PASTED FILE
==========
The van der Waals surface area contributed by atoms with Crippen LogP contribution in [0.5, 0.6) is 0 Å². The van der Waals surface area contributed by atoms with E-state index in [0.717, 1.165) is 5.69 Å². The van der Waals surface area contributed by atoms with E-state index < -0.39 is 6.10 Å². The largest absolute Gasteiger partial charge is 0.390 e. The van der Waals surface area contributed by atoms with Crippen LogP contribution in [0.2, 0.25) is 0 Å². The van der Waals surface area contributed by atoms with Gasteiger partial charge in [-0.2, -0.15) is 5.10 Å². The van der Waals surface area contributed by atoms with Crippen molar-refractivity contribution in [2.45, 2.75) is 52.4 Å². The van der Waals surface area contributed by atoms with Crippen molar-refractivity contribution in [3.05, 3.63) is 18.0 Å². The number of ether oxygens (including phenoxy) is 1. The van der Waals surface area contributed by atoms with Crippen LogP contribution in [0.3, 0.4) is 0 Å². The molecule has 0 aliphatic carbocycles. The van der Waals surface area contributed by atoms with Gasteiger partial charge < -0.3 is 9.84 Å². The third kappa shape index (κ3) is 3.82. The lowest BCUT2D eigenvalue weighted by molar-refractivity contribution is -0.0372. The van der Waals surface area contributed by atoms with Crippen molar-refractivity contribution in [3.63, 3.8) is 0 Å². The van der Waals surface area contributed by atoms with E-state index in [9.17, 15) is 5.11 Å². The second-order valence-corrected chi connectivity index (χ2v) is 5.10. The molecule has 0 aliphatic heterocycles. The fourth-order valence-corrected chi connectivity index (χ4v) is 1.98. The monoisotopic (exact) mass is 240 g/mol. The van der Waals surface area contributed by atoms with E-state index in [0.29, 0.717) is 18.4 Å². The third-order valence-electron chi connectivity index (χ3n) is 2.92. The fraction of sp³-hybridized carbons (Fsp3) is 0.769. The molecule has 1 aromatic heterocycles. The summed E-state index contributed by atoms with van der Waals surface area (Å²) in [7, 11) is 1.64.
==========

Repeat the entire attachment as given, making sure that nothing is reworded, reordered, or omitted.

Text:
The van der Waals surface area contributed by atoms with Crippen LogP contribution in [0.5, 0.6) is 0 Å². The van der Waals surface area contributed by atoms with E-state index in [0.717, 1.165) is 5.69 Å². The van der Waals surface area contributed by atoms with E-state index < -0.39 is 6.10 Å². The largest absolute Gasteiger partial charge is 0.390 e. The van der Waals surface area contributed by atoms with Crippen LogP contribution in [0.2, 0.25) is 0 Å². The van der Waals surface area contributed by atoms with Gasteiger partial charge in [-0.2, -0.15) is 5.10 Å². The van der Waals surface area contributed by atoms with Crippen molar-refractivity contribution in [2.45, 2.75) is 52.4 Å². The van der Waals surface area contributed by atoms with Crippen molar-refractivity contribution in [3.05, 3.63) is 18.0 Å². The number of ether oxygens (including phenoxy) is 1. The van der Waals surface area contributed by atoms with Crippen LogP contribution in [0.3, 0.4) is 0 Å². The molecule has 0 aliphatic carbocycles. The van der Waals surface area contributed by atoms with Gasteiger partial charge < -0.3 is 9.84 Å². The third kappa shape index (κ3) is 3.82. The lowest BCUT2D eigenvalue weighted by molar-refractivity contribution is -0.0372. The van der Waals surface area contributed by atoms with Crippen molar-refractivity contribution in [3.63, 3.8) is 0 Å². The van der Waals surface area contributed by atoms with E-state index in [9.17, 15) is 5.11 Å². The second-order valence-corrected chi connectivity index (χ2v) is 5.10. The molecule has 0 aliphatic heterocycles. The fourth-order valence-corrected chi connectivity index (χ4v) is 1.98. The monoisotopic (exact) mass is 240 g/mol. The van der Waals surface area contributed by atoms with E-state index in [0.29, 0.717) is 18.4 Å². The third-order valence-electron chi connectivity index (χ3n) is 2.92. The fraction of sp³-hybridized carbons (Fsp3) is 0.769. The molecule has 1 aromatic heterocycles. The summed E-state index contributed by atoms with van der Waals surface area (Å²) in [7, 11) is 1.64.